Forgetting and Remembering

By Julia Cost

I must give┬ásome context about my state of mind recently, in order to understand this essay. I have been living within a thick questioning season, wondering intensely about what is worth watching… what is worth studying (this is not a new phase for me, but it has felt especially overwhelming recently). Some of my experiences recently have flooded me with shock and confounding sorrow in ways that have made me question the power of theatrical construction to ever make me feel as much. This questioning can feel like despair, as things are turned over and over, and the bottom of everything feels like it is falling away. I have wanted to see anything but dance. Let me be moved by an angry talk show, a scientific theory, a cow-tipping … anything but dance, you name it.

Therefore, it came as a surprise to feel something shift inside of me this past weekend as I watched two dances, both choreographed by the same person, not even performed by professionals or even highly trained dancers, but in fact performed by teens and kids. In the middle of a teen dance show to mostly pop songs, and a children’s carnival geared to appease parents by showcasing steps the kids had learned, these two pieces struck me like an arrow.

I want to share moments from these dances in the only way they can be shared now: through clumsy collections of language.

1) A dance on a group of teenagers, ages 15-17

Curtain parts in the center to reveal two young women, thin and lanky in the way that kids are in their growth spurt, before they have filled out to become the women that they will be. They are standing inches from each other, facing each other, and hesitant, moving spindly limbs the slightest bit towards one another and subtly, slowly away, as if they don’t know quite how to relate to each other. At the same time, through the speakers, we hear a soundtrack of whispered and overlapping secrets, things that one might think about another but would probably never say. The dancers continue for a long time in this soundscape. Young, vaguely trembling, uncertain, hesitant, so much rumbling just under the surface of their smooth taut skin. They are not fully formed, molten, held mysteriously intact perhaps by simply not knowing, as they stand breathing the same sliver of air. The edges of who they each are have not fully formed yet, and so they inch beyond and retract gently back, trying to find the boundary lines. I find myself leaning forward in my seat in awe of this thing that is so real, young people trying to relate, trying to know who they are themselves, a quivering answerless quest. The curtain is parting wider and wider to reveal a crowd of other adolescents watching them from the shadows at the back of the stage. And then suddenly, one of the young women falls through her wavering container, collapsing through the polarized boundary between them to land hard against the other girl’s chest.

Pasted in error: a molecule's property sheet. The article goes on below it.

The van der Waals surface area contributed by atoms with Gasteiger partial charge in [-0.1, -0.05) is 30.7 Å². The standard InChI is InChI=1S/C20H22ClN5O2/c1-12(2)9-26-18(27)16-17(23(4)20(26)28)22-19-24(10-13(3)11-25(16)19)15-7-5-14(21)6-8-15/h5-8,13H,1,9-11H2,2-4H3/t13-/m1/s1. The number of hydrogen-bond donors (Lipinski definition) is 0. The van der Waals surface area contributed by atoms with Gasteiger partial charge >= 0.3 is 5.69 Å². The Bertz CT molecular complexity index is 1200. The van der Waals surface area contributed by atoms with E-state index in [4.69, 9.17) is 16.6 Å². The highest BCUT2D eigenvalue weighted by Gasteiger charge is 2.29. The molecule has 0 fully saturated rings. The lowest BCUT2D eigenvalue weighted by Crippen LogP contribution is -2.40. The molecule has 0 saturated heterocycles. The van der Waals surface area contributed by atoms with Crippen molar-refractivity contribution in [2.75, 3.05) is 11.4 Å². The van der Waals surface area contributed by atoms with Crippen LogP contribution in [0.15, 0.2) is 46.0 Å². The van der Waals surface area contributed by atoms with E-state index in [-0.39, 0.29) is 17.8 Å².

The feeling of witnessing this is imprinted across me. These young adults for a few breathless minutes showed us exactly what it feels like to be forming.

forming

Sketch of the opening of Katy Felsinger’s piece on teens at Carmel High School: Unbury the bird and watch it soar

2) A dance on a group of little girls, ages 5-7

A soundtrack of little girl’s voices murmuring about why they like to dance pours through the speakers. One little girl starts spinning slowly across the stage. The others watch her intently and one at a time follow her. Once they are all onstage, they look at each other and then move in tandem to different parts of the room to carefully work their way through small movements together. I lean forward, spellbound to see these tiny humans working their way through an intricate cueing system together, built specifically to require their sensitivity and interdependence.

At one point in this piece, all of the girls arrive in a little clump behind one girl in a lavender tutu. This girl, highly aware of the bodies behind her, lifts her arms and begins to soar them slowly, slightly up and down, leaning a little to the right and the left, swaying her little torso gently. The other girls, eyes trained on her, all follow attentively and precisely, together forming a flock, intimately aware of each other, and no one else in the room.

As I watch, I find myself humbled. This isn’t about the dance at all. This is about the fact that this little population of six tiny girls in this moment already know how to work together in the most sensitive and determined way. That they are working independently of the adults in the room, deeply tuned into the immense task of reading each other’s intentions, understanding each others eyes, and silently making little pacts of awareness and empathy with one another, carrying them out as though they are the most important things in the world, which perhaps, they are. I stared hard at these tiny humans, and it crossed my mind that everything, everything that we ever worry about– maybe it will all be ok.

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Both of these dances were crafted to convey the people onstage as they are, in ways that allow us to more fully understand their experience of the world. And in watching them, I have been thrown again from my massive pool of questioning back onto the shore with an answer about why dance can be so immensely important, which despite my lifetime commitment to this art form, seems to be something I am surprisingly good at forgetting as I become enraged, bored, and underwhelmed by some of its manifestations. If the work of these kids and teens can show me something central about being exactly themselves, brazenly, vulnerably, hopefully, then we have something unspeakably valuable here…

***An acknowledgement to Katy Felsinger, maker of the two works above: you are onto something very big, my friend.